Turbulent Tailwaters Present Fresh Perils to Anglers, Boaters

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Turbulent tailwaters present fresh perils to anglers, boatersHEBER SPRINGS – Water is a wonderful commodity and an Arkansas asset – except when there is too much of it.

Weeks after the storms and heavy rains the state received earlier in the year, too much water remains here and there even as the traditionally dry summer is underway. The state’s large lakes, which are reservoirs in actuality, are well above normal level, and discharges of water are continuing to lower these levels.

One result is large amounts of water coming through the dams, meaning the tailwaters just downstream tend to be turbulent and extremely dangerous.

Capt. Gary Mullins, a district enforcement supervisor with the Arkansas Game and Fish Commission, said, “We have had six accidents in about two weeks on the Little Red River (just downstream from Greers Ferry Dam). Luckily no one has been injured or worse, but there are presently two boats, one canoe and one jet ski, still in the river from capsizing.”

Mullins said the high and swift water just below the dams may catch some fishermen and other water recreation enthusiasts by surprise, especially young or new users of personal watercraft (jet skis), kayaks and canoes.

Of the six Little Red River mishaps, five were due to trout fishermen throwing out anchors to hold their boats in place, according to Cpl. Shawn Smith, an AGFC wildlife officer stationed in Cleburne County.

Smith said, “A lot of trout fishermen are used to throwing anchors out of the back of their boats to hold them in place. But you can’t do that in this swift water. The boat is just pulled under the surface when the anchor hits the water.” Smith said the safe tactic is just not to use an anchor in swift water.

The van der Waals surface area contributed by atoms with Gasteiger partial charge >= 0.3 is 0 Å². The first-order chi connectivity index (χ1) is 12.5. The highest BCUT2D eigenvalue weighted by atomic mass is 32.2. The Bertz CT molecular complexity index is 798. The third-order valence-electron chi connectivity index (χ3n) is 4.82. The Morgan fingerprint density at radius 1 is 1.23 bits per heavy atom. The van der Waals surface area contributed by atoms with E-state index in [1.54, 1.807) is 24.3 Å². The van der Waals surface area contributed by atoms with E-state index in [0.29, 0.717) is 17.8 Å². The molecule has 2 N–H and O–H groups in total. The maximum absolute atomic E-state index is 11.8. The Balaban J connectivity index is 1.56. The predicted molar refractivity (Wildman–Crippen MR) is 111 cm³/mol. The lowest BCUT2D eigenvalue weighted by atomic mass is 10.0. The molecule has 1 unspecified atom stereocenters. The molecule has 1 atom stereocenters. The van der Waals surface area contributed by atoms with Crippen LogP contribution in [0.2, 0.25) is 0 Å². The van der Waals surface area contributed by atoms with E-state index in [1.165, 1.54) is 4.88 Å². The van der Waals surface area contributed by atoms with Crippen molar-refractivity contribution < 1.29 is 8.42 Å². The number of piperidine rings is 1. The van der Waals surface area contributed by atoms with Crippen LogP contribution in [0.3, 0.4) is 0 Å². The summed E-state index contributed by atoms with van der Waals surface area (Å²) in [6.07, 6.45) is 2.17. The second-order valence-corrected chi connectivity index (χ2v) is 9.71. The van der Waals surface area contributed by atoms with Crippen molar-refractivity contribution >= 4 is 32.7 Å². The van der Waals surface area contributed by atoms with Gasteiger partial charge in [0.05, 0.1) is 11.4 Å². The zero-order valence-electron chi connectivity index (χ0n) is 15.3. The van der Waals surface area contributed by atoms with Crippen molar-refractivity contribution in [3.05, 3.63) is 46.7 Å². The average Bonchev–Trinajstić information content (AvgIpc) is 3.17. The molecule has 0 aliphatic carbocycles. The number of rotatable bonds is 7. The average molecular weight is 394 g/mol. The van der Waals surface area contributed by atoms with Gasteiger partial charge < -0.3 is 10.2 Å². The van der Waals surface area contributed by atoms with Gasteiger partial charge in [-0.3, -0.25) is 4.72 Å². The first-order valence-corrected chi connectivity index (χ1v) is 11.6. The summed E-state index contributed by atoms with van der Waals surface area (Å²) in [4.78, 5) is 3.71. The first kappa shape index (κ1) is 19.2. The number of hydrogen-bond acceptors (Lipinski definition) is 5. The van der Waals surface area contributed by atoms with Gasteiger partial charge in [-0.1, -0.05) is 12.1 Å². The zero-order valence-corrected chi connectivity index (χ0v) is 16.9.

Another accident on the Little Red left a fishermen clinging to a tree in the water, where he was rescued. He had grabbed a cooler as a float when his boat went under.

Along with the churning water, another danger is that persons can’t see obstacles like rocks and logs as well when water is frothing.

Smith said that just moving downstream for fishermen and boaters won’t help much. “The river is high and swift for a long ways when the two generators are running (at the dam).”

Wearing  personal flotation devices (life jackets) is essential also. Smith said that most of the people involved in the six recent accidents were wearing PFDs.

Water releases from the large lakes are expected to continue for several more weeks. Water flows also continue to be high on the Arkansas River, and this is complicated by the high Mississippi River, where flood waters are coming down from the devastated Midwest.